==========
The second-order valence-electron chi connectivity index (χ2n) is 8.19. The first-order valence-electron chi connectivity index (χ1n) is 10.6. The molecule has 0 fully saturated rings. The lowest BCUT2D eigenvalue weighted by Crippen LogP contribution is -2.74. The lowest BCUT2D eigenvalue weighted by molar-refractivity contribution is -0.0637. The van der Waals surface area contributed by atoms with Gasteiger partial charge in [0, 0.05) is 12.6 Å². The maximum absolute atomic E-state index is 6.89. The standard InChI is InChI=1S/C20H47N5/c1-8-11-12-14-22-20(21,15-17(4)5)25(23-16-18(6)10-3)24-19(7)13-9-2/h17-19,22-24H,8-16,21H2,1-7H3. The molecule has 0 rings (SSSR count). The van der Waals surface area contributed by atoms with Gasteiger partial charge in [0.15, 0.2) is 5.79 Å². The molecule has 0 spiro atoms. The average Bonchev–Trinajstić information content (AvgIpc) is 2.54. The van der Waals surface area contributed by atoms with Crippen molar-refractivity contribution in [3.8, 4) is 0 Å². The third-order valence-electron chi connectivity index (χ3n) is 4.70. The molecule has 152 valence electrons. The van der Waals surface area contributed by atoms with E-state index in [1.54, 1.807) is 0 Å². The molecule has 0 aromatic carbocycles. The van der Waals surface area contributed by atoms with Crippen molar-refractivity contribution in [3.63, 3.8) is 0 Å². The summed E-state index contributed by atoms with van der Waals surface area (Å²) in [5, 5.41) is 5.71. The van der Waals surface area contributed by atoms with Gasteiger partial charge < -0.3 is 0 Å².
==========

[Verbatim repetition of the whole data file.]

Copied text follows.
The second-order valence-electron chi connectivity index (χ2n) is 8.19. The first-order valence-electron chi connectivity index (χ1n) is 10.6. The molecule has 0 fully saturated rings. The lowest BCUT2D eigenvalue weighted by Crippen LogP contribution is -2.74. The lowest BCUT2D eigenvalue weighted by molar-refractivity contribution is -0.0637. The van der Waals surface area contributed by atoms with Gasteiger partial charge in [0, 0.05) is 12.6 Å². The maximum absolute atomic E-state index is 6.89. The standard InChI is InChI=1S/C20H47N5/c1-8-11-12-14-22-20(21,15-17(4)5)25(23-16-18(6)10-3)24-19(7)13-9-2/h17-19,22-24H,8-16,21H2,1-7H3. The molecule has 0 rings (SSSR count). The van der Waals surface area contributed by atoms with Gasteiger partial charge in [0.15, 0.2) is 5.79 Å². The molecule has 0 spiro atoms. The average Bonchev–Trinajstić information content (AvgIpc) is 2.54. The van der Waals surface area contributed by atoms with Crippen molar-refractivity contribution in [3.8, 4) is 0 Å². The third-order valence-electron chi connectivity index (χ3n) is 4.70. The molecule has 152 valence electrons. The van der Waals surface area contributed by atoms with E-state index in [1.54, 1.807) is 0 Å². The molecule has 0 aromatic carbocycles. The van der Waals surface area contributed by atoms with Crippen molar-refractivity contribution in [3.63, 3.8) is 0 Å². The summed E-state index contributed by atoms with van der Waals surface area (Å²) in [5, 5.41) is 5.71. The van der Waals surface area contributed by atoms with Gasteiger partial charge < -0.3 is 0 Å².